For the first time, the Pancreatic Cancer Action Network has received funding for two key Research Acceleration Network (RAN) Grants from forward-thinking private donors. Funded at $1 million each, these grants are critical to hastening progress toward the 2020 goal of doubling pancreatic cancer survival. They are awarded for clinical research focused on improving detection or treatment options for patients, and they enable talented scientists from different institutions to share their best thinking.
The two generous contributions were made in memory of much-loved family members, unique individuals who made a major impact in their respective fields: Skip Viragh and Ruth Fredman Cernea.
Skip Viragh, who died of pancreatic cancer in 2003 at the age of 62, was a bold entrepreneur and dedicated philanthropist. At the age of 44, after his distribution business failed, Skip began a new chapter by starting a career in the financial services industry. In 1993, at the age of 51, he founded an investment firm (Rydex Investments) that grew to more than $10 billion in assets under management. Credited with essentially reshaping the financial services industry by giving individual investors the opportunity to make institutional-level investments, Skip was recognized in the May 2010 issue of Investor Advisor magazine as one of the 30 most influential people in financial services over the previous 30 years. Perhaps the most telling part of Skip’s legacy has been his commitment to philanthropy, which has included medical research, education and charities that assist families and children. In 2009, he was posthumously named one of America’s top donors by The Chronicle of Philanthropy.
The RAN Grant in memory of Skip Viragh supports the work of Giulio Draetta, MD, PhD, of M.D. Anderson Cancer Center, and his research collaborator, Lewis Cantley, PhD, of Weill Cornell Medical College. They are jointly investigating how to block the unusual method by which pancreatic cancer cells break down sugar as a way to inhibit cancer growth and progression.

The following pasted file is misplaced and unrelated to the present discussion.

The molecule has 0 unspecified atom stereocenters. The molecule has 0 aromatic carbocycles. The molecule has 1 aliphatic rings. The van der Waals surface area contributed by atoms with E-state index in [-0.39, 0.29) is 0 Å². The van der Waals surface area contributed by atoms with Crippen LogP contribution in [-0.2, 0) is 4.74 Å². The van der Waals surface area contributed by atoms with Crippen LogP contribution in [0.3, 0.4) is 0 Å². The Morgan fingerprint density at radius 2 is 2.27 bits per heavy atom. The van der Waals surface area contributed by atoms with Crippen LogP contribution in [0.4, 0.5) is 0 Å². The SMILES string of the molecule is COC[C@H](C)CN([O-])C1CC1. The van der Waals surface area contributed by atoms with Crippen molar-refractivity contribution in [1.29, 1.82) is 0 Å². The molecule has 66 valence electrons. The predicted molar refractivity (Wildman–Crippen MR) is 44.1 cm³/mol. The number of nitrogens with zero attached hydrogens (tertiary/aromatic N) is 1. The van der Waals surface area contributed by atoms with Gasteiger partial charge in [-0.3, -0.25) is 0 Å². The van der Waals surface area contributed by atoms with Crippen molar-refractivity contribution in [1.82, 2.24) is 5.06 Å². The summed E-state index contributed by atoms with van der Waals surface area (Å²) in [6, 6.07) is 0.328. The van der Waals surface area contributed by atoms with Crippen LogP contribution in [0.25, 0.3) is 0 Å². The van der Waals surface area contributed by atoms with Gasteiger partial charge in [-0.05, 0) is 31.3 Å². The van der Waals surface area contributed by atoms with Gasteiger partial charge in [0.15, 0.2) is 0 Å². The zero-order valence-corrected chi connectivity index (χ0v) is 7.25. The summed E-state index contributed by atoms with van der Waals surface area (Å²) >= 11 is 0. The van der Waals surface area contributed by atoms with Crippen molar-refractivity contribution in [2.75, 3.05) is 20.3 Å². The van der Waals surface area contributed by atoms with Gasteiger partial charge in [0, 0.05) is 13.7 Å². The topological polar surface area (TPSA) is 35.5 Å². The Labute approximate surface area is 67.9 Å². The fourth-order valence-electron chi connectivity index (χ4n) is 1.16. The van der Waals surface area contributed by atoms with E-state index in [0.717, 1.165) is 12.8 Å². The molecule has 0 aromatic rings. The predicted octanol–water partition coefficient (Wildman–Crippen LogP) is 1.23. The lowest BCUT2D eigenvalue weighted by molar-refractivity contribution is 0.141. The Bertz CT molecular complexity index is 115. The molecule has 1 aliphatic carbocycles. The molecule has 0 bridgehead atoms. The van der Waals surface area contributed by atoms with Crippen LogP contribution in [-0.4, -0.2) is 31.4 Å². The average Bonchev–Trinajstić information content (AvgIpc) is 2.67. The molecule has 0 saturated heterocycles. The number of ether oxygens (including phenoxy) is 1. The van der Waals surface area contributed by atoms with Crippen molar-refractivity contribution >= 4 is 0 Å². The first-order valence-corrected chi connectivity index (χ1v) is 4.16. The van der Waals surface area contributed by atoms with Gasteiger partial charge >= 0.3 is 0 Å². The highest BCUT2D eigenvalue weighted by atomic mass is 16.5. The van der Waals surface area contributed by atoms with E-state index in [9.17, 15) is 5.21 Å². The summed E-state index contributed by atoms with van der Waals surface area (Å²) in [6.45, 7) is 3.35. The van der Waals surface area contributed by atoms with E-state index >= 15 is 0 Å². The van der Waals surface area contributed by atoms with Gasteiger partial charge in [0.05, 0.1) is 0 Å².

This is the second $1 million RAN Grant that has been made in memory of Skip Viragh. In addition, more than $1.2 million in Career Development Awards and other grants has been funded in his name, for a total of over $3.2 million in grants since 2004.
Ruth Fredman Cernea died of pancreatic cancer at the age of 74, in 2009. A cultural anthropologist with a doctorate in her field, Ruth concentrated her research and writing on analyzing Jewish culture and symbols. She was a published author, served as director for publications and research at the national headquarters of the Hillel Foundation and was a former president of the Washington Association of Professional Anthropologists. She lectured at a number of universities and institutions. Ruth’s wonderful sense of humor infiltrated her professional pursuits: In 2006, she published The Great Latke-Hamantash Debate, a collection of “erudite” presentations from an annual mock debate at the University of Chicago that pitted renowned scholars, university presidents and Nobel laureates against one another in staunch defense of either the savory latke or the sweet hamantash as the best kosher holiday cuisine. A world traveler, she visited some 65 different countries in her lifetime, yet she always found time to give back to her community.
The research funded by the RAN Grant in memory of Ruth Fredman Cernea is being conducted by Dung Le, MD, from Johns Hopkins University, and her collaborator, Todd Crocenzi, MD, from Providence Portland Medical Center. Their work focuses on the potential of immunotherapy to treat metastatic pancreatic cancer.
Since 2009, the Fredman family has supported Pancreatic Cancer Action Network research grants with a total of over $1.2 million, including a Fellowship and an Innovative Grant in addition to this year’s RAN Grant.
Sustained support of the Pancreatic Cancer Action Network grants program unlocks the door to more progress, more quickly.